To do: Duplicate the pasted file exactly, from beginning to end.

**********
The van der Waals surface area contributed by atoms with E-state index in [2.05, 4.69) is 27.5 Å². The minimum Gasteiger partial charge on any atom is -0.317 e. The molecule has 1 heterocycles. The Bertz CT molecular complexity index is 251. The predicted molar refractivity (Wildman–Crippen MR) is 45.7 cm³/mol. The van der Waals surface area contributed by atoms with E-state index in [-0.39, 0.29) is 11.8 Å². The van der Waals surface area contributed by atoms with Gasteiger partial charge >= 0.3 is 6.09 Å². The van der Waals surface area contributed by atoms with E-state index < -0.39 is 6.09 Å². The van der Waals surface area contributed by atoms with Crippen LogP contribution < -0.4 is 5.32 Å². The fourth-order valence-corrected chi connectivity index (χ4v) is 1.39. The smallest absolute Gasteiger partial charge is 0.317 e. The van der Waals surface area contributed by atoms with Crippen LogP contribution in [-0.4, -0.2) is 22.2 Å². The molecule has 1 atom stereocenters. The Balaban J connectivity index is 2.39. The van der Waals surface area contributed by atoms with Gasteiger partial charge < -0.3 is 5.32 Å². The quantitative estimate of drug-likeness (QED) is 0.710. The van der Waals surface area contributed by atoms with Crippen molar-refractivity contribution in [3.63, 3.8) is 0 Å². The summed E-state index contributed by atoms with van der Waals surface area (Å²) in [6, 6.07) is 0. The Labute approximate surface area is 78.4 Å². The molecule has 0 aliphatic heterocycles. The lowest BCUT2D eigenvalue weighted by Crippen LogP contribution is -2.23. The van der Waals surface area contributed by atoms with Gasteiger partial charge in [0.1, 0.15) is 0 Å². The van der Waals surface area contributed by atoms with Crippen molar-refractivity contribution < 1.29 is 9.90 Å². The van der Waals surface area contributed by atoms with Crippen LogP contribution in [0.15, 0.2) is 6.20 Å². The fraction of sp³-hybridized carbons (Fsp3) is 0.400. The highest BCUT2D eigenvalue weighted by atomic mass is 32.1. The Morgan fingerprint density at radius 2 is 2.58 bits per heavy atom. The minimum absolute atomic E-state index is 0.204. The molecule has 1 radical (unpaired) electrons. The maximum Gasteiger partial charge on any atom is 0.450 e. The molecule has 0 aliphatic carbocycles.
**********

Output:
The van der Waals surface area contributed by atoms with E-state index in [2.05, 4.69) is 27.5 Å². The minimum Gasteiger partial charge on any atom is -0.317 e. The molecule has 1 heterocycles. The Bertz CT molecular complexity index is 251. The predicted molar refractivity (Wildman–Crippen MR) is 45.7 cm³/mol. The van der Waals surface area contributed by atoms with E-state index in [-0.39, 0.29) is 11.8 Å². The van der Waals surface area contributed by atoms with Gasteiger partial charge >= 0.3 is 6.09 Å². The van der Waals surface area contributed by atoms with E-state index < -0.39 is 6.09 Å². The van der Waals surface area contributed by atoms with Crippen LogP contribution < -0.4 is 5.32 Å². The fourth-order valence-corrected chi connectivity index (χ4v) is 1.39. The smallest absolute Gasteiger partial charge is 0.317 e. The van der Waals surface area contributed by atoms with Crippen LogP contribution in [-0.4, -0.2) is 22.2 Å². The molecule has 1 atom stereocenters. The Balaban J connectivity index is 2.39. The van der Waals surface area contributed by atoms with Gasteiger partial charge < -0.3 is 5.32 Å². The quantitative estimate of drug-likeness (QED) is 0.710. The van der Waals surface area contributed by atoms with Crippen molar-refractivity contribution in [3.63, 3.8) is 0 Å². The summed E-state index contributed by atoms with van der Waals surface area (Å²) in [6, 6.07) is 0. The Labute approximate surface area is 78.4 Å². The molecule has 0 aliphatic heterocycles. The lowest BCUT2D eigenvalue weighted by Crippen LogP contribution is -2.23. The van der Waals surface area contributed by atoms with Gasteiger partial charge in [0.1, 0.15) is 0 Å². The van der Waals surface area contributed by atoms with Crippen molar-refractivity contribution < 1.29 is 9.90 Å². The van der Waals surface area contributed by atoms with Crippen LogP contribution in [0.15, 0.2) is 6.20 Å². The fraction of sp³-hybridized carbons (Fsp3) is 0.400. The highest BCUT2D eigenvalue weighted by atomic mass is 32.1. The Morgan fingerprint density at radius 2 is 2.58 bits per heavy atom. The minimum absolute atomic E-state index is 0.204. The molecule has 1 radical (unpaired) electrons. The maximum Gasteiger partial charge on any atom is 0.450 e. The molecule has 0 aliphatic carbocycles.